Monday, April 16, 2007

News of the Day, Monday, April 16, 2007

  • Interesting piece on the shifting political strategies of the CA Correctional Peace Officers, the powerful union that has so much sway over any possible corr sent reform there. Some detail on the reforms they're proposing, including the sentencing commission more powerful than the one the gov's suggested because it has authority to set sentences unless overruled by the legis. Which makes me wonder if the underpinning of the commission has them very confident that no real change in sentencing will occur. I do know that Barb Tombs, one of our best sentencing policy people, has been working with them closely on this, so I'll withhold judgment until I see the final product. The whole story is a nice example of the politics that drives everything there.
  • A couple of related stories on ME's continuing prison growth problems which, while mild compared to most states, are serious in that part of the country. Here, we hear of the difficulties officials have drumming up political support to end prison overcrowding, given the lack of sympathy for offenders, but correctional officers are the ones who have to deal with the resulting problems. They don't really deserve it. And here, we hear of the state's decision to ship inmates out of state, thereby greatly enhancing the likelihood of having them return to crime when they get back to the state, despite efforts to only take volunteers, out-of-staters, and people whose families don't seem to visit much anyway.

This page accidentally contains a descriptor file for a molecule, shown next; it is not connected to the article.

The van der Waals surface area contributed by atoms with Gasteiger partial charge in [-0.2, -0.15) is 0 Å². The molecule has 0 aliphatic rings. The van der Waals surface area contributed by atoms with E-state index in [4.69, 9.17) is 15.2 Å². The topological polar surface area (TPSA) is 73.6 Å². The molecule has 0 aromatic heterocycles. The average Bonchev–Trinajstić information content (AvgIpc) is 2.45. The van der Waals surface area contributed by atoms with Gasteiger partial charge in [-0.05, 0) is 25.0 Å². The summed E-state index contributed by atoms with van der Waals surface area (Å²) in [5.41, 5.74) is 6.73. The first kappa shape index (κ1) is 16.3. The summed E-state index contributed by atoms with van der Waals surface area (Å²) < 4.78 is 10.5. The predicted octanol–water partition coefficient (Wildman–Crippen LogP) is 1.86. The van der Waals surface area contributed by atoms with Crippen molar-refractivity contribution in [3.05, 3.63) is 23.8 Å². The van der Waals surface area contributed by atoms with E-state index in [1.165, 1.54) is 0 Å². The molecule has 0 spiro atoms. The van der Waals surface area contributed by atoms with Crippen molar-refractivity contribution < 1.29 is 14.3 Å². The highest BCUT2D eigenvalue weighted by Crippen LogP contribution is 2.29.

• Meanwhile, out West in WY, they're bringing female inmates home to incarceration after having been held out of state. Hopes that it will improve chances of successful reentry. Of course, they were the ones with the good records to start with, that's what got them shipped out. Has anyone done the study we need yet on the recidivism rates and how long they stay out of the "good" offenders selected by the out-of-state private prisons, "good" offenders not selected, and the rest? It would really add something to policy right now.
  • IA is testing a new security classification system for its female inmates to see if more can be moved successfully to minimum security, also in hopes of moving them on out more safely and easily.
  • The news media in SD finally discovered the Pew Trusts' prison population projections that show the state one of the nation's leaders . . . in prison increases. The DOC types have said that Pew's data were out of date and things are improving. That's what we say, too. Maybe it'll be true. If you need a reminder of Pew's basic findings, it's not a bad article.
  • Finally, a lot of the time, a state's problems with prison population are structural and major legislative changes will have to be made to get through any blowups. Other times, the mechanism for relief is right there but people are afraid the pull the trigger. MI is in the middle of a major recession, its budget is in tatters, its prison population needs to be reduced by 5500, and 16,ooo inmates are eligible for parole. And nothing's happening. I'm sorry, you MI readers. It's just hard to be sympathetic, but good luck to you.

No comments: